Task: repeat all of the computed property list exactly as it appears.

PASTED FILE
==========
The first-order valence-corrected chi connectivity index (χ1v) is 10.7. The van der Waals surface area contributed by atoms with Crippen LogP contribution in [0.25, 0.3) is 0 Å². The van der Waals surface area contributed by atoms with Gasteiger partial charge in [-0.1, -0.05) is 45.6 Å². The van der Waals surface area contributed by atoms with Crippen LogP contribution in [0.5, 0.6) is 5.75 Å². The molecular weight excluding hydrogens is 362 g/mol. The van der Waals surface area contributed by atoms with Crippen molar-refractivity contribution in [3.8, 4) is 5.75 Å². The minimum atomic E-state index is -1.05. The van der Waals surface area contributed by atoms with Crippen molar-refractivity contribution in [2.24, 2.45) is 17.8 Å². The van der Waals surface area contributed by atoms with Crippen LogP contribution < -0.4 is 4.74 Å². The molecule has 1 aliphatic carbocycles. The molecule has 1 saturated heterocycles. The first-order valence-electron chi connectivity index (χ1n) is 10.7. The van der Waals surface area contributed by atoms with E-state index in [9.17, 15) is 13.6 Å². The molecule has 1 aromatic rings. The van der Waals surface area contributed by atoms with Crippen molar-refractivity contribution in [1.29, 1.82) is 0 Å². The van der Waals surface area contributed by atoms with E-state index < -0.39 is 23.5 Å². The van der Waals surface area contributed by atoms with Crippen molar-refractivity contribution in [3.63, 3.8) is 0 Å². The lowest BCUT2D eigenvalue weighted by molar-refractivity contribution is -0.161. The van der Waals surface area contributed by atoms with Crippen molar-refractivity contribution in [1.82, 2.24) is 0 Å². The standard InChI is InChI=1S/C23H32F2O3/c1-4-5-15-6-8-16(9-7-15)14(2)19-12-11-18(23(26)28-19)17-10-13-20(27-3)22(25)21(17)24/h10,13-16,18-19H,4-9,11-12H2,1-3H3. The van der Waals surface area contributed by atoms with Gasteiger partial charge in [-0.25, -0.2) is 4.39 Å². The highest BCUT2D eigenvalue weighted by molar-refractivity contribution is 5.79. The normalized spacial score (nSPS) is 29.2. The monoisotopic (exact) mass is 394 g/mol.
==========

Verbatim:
The first-order valence-corrected chi connectivity index (χ1v) is 10.7. The van der Waals surface area contributed by atoms with Crippen LogP contribution in [0.25, 0.3) is 0 Å². The van der Waals surface area contributed by atoms with Gasteiger partial charge in [-0.1, -0.05) is 45.6 Å². The van der Waals surface area contributed by atoms with Crippen LogP contribution in [0.5, 0.6) is 5.75 Å². The molecular weight excluding hydrogens is 362 g/mol. The van der Waals surface area contributed by atoms with Crippen molar-refractivity contribution in [3.8, 4) is 5.75 Å². The minimum atomic E-state index is -1.05. The van der Waals surface area contributed by atoms with Crippen molar-refractivity contribution in [2.24, 2.45) is 17.8 Å². The van der Waals surface area contributed by atoms with Crippen LogP contribution < -0.4 is 4.74 Å². The molecule has 1 aliphatic carbocycles. The molecule has 1 saturated heterocycles. The first-order valence-electron chi connectivity index (χ1n) is 10.7. The van der Waals surface area contributed by atoms with E-state index in [9.17, 15) is 13.6 Å². The molecule has 1 aromatic rings. The van der Waals surface area contributed by atoms with Crippen molar-refractivity contribution in [1.29, 1.82) is 0 Å². The van der Waals surface area contributed by atoms with E-state index < -0.39 is 23.5 Å². The van der Waals surface area contributed by atoms with Crippen molar-refractivity contribution in [3.63, 3.8) is 0 Å². The lowest BCUT2D eigenvalue weighted by molar-refractivity contribution is -0.161. The van der Waals surface area contributed by atoms with Crippen molar-refractivity contribution in [1.82, 2.24) is 0 Å². The standard InChI is InChI=1S/C23H32F2O3/c1-4-5-15-6-8-16(9-7-15)14(2)19-12-11-18(23(26)28-19)17-10-13-20(27-3)22(25)21(17)24/h10,13-16,18-19H,4-9,11-12H2,1-3H3. The van der Waals surface area contributed by atoms with Gasteiger partial charge in [-0.25, -0.2) is 4.39 Å². The highest BCUT2D eigenvalue weighted by molar-refractivity contribution is 5.79. The normalized spacial score (nSPS) is 29.2. The monoisotopic (exact) mass is 394 g/mol.